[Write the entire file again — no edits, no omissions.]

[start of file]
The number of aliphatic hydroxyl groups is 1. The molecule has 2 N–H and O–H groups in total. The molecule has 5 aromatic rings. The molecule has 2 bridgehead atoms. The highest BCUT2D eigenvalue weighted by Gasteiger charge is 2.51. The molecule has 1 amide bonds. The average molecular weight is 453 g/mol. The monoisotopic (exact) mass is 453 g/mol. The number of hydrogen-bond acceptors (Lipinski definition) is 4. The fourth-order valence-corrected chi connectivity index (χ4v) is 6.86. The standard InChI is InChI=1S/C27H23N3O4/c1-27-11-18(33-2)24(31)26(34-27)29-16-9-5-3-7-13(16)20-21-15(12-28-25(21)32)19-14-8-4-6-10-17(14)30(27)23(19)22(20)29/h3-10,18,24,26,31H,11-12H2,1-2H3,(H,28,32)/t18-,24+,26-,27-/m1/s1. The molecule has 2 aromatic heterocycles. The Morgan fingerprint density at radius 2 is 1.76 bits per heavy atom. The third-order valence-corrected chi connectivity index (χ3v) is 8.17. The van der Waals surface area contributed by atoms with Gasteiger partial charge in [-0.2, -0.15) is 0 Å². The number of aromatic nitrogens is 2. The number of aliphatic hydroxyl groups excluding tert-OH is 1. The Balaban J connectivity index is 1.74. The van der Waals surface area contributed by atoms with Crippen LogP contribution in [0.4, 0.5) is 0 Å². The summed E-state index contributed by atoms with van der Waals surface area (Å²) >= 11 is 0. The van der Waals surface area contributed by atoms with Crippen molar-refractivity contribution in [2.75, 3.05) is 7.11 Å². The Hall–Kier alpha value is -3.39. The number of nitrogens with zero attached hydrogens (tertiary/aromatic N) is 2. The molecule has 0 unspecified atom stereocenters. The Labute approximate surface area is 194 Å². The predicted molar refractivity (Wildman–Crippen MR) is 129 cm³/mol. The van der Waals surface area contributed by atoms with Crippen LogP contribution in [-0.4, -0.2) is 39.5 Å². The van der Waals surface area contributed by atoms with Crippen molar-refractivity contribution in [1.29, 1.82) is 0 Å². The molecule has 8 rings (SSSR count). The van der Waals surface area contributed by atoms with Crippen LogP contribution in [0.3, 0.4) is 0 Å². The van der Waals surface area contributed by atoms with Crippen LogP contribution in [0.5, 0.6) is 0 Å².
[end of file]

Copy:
The number of aliphatic hydroxyl groups is 1. The molecule has 2 N–H and O–H groups in total. The molecule has 5 aromatic rings. The molecule has 2 bridgehead atoms. The highest BCUT2D eigenvalue weighted by Gasteiger charge is 2.51. The molecule has 1 amide bonds. The average molecular weight is 453 g/mol. The monoisotopic (exact) mass is 453 g/mol. The number of hydrogen-bond acceptors (Lipinski definition) is 4. The fourth-order valence-corrected chi connectivity index (χ4v) is 6.86. The standard InChI is InChI=1S/C27H23N3O4/c1-27-11-18(33-2)24(31)26(34-27)29-16-9-5-3-7-13(16)20-21-15(12-28-25(21)32)19-14-8-4-6-10-17(14)30(27)23(19)22(20)29/h3-10,18,24,26,31H,11-12H2,1-2H3,(H,28,32)/t18-,24+,26-,27-/m1/s1. The molecule has 2 aromatic heterocycles. The Morgan fingerprint density at radius 2 is 1.76 bits per heavy atom. The third-order valence-corrected chi connectivity index (χ3v) is 8.17. The van der Waals surface area contributed by atoms with Gasteiger partial charge in [-0.2, -0.15) is 0 Å². The number of aromatic nitrogens is 2. The number of aliphatic hydroxyl groups excluding tert-OH is 1. The Balaban J connectivity index is 1.74. The van der Waals surface area contributed by atoms with Crippen LogP contribution in [0.4, 0.5) is 0 Å². The summed E-state index contributed by atoms with van der Waals surface area (Å²) >= 11 is 0. The van der Waals surface area contributed by atoms with Crippen molar-refractivity contribution in [2.75, 3.05) is 7.11 Å². The Hall–Kier alpha value is -3.39. The number of nitrogens with zero attached hydrogens (tertiary/aromatic N) is 2. The molecule has 0 unspecified atom stereocenters. The Labute approximate surface area is 194 Å². The predicted molar refractivity (Wildman–Crippen MR) is 129 cm³/mol. The van der Waals surface area contributed by atoms with Crippen LogP contribution in [-0.4, -0.2) is 39.5 Å². The van der Waals surface area contributed by atoms with Crippen molar-refractivity contribution in [1.29, 1.82) is 0 Å². The molecule has 8 rings (SSSR count). The van der Waals surface area contributed by atoms with Crippen LogP contribution in [0.3, 0.4) is 0 Å². The van der Waals surface area contributed by atoms with Crippen LogP contribution in [0.5, 0.6) is 0 Å².